This optional, one-credit hour course is offered to students who have taken French in the past and who wish to improve their oral and aural conversation skills for everyday life, or for students with little or no background in French who wish to learn the basics of communicating in the language.
The AU Brussels Internship is a critical component of the Brussels program that allows you to use what you learn in the classroom in your internship. Students intern two and a half days a week, most weeks. The Brussels Internship Coordinator works with students to place them in a challenging internship in organizations and corporations whose daily activities bring them into contact with the EU or NATO.
AU Brussels Internship Learning Contract
(3 credit hours - required;SABD 391)
The internship course provides academic structure to the internship experience. The internship grade is determined by both the written academic work and an evaluation by the internship supervisor.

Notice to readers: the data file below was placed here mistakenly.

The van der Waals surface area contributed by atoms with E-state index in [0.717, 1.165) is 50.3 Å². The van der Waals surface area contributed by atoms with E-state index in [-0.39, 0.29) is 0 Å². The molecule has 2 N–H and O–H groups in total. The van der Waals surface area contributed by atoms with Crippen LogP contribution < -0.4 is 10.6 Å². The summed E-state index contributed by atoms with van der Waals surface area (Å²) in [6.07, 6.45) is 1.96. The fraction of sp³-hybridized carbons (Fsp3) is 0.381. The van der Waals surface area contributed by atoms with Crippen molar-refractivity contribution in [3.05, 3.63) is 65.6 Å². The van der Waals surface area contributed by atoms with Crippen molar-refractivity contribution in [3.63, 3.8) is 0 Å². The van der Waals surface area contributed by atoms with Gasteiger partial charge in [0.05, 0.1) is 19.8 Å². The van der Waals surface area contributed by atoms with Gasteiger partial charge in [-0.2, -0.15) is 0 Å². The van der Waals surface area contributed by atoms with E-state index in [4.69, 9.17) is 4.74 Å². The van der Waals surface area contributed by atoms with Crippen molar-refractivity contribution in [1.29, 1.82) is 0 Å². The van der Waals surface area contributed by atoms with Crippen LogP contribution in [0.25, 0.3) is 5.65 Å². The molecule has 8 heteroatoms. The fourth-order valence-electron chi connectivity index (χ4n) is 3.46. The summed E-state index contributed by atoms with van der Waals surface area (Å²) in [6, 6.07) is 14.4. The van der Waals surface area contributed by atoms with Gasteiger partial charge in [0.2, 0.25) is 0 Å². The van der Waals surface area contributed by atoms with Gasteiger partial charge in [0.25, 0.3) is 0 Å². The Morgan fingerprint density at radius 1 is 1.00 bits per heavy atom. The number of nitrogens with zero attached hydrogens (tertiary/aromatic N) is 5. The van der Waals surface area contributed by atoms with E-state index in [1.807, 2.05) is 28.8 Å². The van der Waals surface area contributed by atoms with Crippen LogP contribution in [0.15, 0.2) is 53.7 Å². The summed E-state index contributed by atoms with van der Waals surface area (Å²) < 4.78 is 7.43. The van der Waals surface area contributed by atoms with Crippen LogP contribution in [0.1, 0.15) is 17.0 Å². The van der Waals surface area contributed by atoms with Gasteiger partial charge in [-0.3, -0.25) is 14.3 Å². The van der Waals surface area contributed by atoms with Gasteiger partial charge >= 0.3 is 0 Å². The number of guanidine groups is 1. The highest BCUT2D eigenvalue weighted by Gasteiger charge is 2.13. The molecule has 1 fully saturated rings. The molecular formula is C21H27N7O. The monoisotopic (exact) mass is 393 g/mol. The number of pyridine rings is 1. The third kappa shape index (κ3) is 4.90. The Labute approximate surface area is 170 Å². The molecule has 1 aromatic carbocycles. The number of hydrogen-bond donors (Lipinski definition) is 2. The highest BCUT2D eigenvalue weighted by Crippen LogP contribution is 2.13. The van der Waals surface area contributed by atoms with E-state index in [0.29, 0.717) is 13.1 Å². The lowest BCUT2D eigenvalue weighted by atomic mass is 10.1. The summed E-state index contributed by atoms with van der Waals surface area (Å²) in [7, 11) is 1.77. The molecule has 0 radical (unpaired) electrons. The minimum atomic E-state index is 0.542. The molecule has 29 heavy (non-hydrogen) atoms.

Past internships have taken place with members of the European Parliament, lobbying organizations, consulting firms, law firms, defense contractors, corporations, non-governmental organizations, etc. In past semesters, European Union in Actions students have:
- advised Belgian students and talked about studying in the United States; represented the internship organization at fairs and events; assisted with making sure that organizational events run smoothly; a lot of traveling inside and outside Brussels with the organization; attended several US Embassy visits; participated in meetings and panels in Waterloo and Mechelen
- interned on a range of projects for analysts and scholars, including preparing them for upcoming events and conferences, contributed research to their work prior to publish online or in print; researched potential foundation grants